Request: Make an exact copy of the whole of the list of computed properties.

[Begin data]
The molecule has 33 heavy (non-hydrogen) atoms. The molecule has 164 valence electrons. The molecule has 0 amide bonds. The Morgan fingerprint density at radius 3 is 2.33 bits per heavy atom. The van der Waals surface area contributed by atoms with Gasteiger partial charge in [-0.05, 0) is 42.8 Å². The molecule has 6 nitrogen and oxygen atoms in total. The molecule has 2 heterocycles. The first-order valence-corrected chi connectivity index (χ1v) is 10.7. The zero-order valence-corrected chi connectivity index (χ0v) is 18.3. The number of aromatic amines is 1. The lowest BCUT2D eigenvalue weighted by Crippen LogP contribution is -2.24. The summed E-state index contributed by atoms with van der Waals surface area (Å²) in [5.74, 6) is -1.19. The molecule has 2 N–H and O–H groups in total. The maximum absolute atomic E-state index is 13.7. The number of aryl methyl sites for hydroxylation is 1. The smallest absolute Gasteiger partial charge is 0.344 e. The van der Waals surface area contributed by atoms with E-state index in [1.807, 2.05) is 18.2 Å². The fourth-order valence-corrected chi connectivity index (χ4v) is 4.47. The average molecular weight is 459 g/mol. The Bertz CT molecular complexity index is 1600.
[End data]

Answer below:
The molecule has 33 heavy (non-hydrogen) atoms. The molecule has 164 valence electrons. The molecule has 0 amide bonds. The Morgan fingerprint density at radius 3 is 2.33 bits per heavy atom. The van der Waals surface area contributed by atoms with Gasteiger partial charge in [-0.05, 0) is 42.8 Å². The molecule has 6 nitrogen and oxygen atoms in total. The molecule has 2 heterocycles. The first-order valence-corrected chi connectivity index (χ1v) is 10.7. The zero-order valence-corrected chi connectivity index (χ0v) is 18.3. The number of aromatic amines is 1. The lowest BCUT2D eigenvalue weighted by Crippen LogP contribution is -2.24. The summed E-state index contributed by atoms with van der Waals surface area (Å²) in [5.74, 6) is -1.19. The molecule has 2 N–H and O–H groups in total. The maximum absolute atomic E-state index is 13.7. The number of aryl methyl sites for hydroxylation is 1. The smallest absolute Gasteiger partial charge is 0.344 e. The van der Waals surface area contributed by atoms with E-state index in [1.807, 2.05) is 18.2 Å². The fourth-order valence-corrected chi connectivity index (χ4v) is 4.47. The average molecular weight is 459 g/mol. The Bertz CT molecular complexity index is 1600.